Applications of Paratene™ SHP
Oil and Gas Well Cleanouts
Paratene™ SHP can be applied as a batch treatment in oil and gas wells to dissolve polymer based drilling mud. The treatment volume of Paratene™ SHP depends on the extent of the problem, the geometry of the injection zone, and the porosity of the zone. Paratene™ SHP is blended as a finished product and is applied undiluted. The treatment volume of Paratene™ SHP should be pumped into the well followed by an equal volume of 15% hydrochloric acid
Water Injection Wells
Paratene™ SHP can be applied as a batch treatment in water injection wells. The treatment volume of Paratene™ SHP depends on the extent of the problem, the height of the injection zone, and the porosity of the zone. Paratene™ SHP can be applied undiluted, or diluted at 1:1 with fresh water. The treatment volume of Paratene™ SHP should be pumped into the well followed by a slug of water, followed by an equal volume of 15% hydrochloric acid.
Treaters and Flow Lines
Paratene™ SHP can be continuously applied at low concentrations to prevent the formation and accumulation of iron sulphides from forming in treaters and flow lines. The amount of Paratene™ SHP to add is determined by the concentration of H2S and iron sulphide. The following chart can be used as a guideline to determined the recommended dosages.
Industrial Cleaning Applications
Paratene™ SHP can be applied to remove iron sulphides, iron polysulphides, polythionic acids and pyrophoric iron sulphides in industrial systems such as amine contactors, distillation towers, glycol systems, municipal water treating systems, and other systems where hydrogen sulphide may be present. To apply Paratene™ SHP the system should be filled with a solution of water and 30 – 50% of Paratene™ SHP. The solution should be heated to a temperature of 35 – 40°C and circulated for 4 –5 hours. The amount of Paratene™ SHP required will depend on the total amount of expected deposit, and can be calculated from the graphs given for oilfield application. Additional Paratene™ SHP can be added to the system as the job progresses. Concentrations of more than 5% hydrogen peroxide must be avoided, as higher concentrations of H2O2 can be corrosive to carbon steel.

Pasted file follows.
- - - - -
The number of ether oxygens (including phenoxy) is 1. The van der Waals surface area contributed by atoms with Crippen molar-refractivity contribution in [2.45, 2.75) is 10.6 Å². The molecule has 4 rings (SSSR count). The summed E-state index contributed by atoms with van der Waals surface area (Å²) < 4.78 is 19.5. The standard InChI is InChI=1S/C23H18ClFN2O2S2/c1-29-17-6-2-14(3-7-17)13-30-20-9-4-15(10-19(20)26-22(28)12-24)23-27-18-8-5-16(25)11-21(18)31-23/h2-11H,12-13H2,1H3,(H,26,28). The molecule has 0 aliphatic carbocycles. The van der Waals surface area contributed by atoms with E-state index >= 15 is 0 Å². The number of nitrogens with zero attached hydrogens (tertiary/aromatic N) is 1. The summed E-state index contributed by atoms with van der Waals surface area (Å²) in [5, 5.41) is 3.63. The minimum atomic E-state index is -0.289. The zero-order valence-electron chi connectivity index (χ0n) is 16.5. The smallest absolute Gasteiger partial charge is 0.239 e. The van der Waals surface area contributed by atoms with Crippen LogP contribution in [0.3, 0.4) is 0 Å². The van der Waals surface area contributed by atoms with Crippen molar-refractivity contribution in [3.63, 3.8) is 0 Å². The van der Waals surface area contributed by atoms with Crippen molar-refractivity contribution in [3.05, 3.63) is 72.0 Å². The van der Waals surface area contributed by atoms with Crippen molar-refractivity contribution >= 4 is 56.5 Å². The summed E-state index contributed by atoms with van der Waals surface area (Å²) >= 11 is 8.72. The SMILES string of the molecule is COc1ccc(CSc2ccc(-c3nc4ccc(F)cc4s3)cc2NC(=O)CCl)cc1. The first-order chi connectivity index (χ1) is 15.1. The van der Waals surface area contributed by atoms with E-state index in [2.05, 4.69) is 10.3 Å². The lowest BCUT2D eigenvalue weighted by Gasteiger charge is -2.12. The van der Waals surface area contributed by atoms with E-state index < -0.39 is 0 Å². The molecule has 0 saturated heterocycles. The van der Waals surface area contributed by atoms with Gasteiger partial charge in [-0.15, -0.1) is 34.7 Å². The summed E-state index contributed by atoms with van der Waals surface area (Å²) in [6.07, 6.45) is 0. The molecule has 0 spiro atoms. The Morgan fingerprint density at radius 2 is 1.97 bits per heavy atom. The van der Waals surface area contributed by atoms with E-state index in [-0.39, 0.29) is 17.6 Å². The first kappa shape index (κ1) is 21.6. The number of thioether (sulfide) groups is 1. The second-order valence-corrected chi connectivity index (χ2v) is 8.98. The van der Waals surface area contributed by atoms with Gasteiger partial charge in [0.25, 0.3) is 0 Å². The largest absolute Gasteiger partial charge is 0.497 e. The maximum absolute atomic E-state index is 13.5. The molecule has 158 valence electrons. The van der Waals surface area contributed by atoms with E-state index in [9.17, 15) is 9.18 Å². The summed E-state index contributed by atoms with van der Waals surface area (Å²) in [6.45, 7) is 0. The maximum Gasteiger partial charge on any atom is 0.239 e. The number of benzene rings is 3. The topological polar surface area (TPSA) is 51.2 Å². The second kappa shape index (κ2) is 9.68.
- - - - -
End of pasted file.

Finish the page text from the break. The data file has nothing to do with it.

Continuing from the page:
Relationship Between Iron and Sulphur
The ratio of hydrogen peroxide to iron sulphide is • mole of hydrogen peroxide per mole of iron, and 4 moles of hydrogen peroxide per mole of sulphur. Thus:
|Sulphide||MW||H2O2 Moles||Wt H2O2/g sulphide|
The amount of scale that can be dissolved is dependant on the relative ratio of iron to sulphur. For a high sulphur scale such as a pyrite, the relative amount of peroxide required goes up, for a low sulphur scale such as Troilite (FeS) or Pyrrhotite (Fe1-xS) the relative amount of peroxide required goes down.
|Sulphide||Grams sulphide dissolved Per litre of 5% SHP||Grams sulphide dissolved Per litre of 10% SHP|
As an example, one gram of our baseline referenced iron sulphide material with 100 ml of Paratene™ SHP (5%) will yield the following results:
The initial reaction was carried out at room temperature over night. Based on the analysis, only 80–85% of the sample was an iron sulphide capable of reacting with SHP. The weight of the conversion products was 1.9016 g and the amount of residue after reaction with dilute HCl (cold to dissolve only the conversion products) was 0.128 or 12.8%. The conversion of the iron sulphides was essentially complete
Corrosion on Carbon Steel
Corrosion testing for Paratene™ SHP on carbon steel resulted in a very low corrosion rate of 23 mpy. Tests were performed at 20°C, and no decomposition of the hydrogen peroxide could be observed when Paratene™ SHP was in contact with clean carbon steel for a 24-hour period.
Woodrising Resources Ltd
#2 321 37 Ave NE
Calgary AB T2E 6P6
Paratene™ is a wholly owned registered tradename of Woodrising Resources Ltd.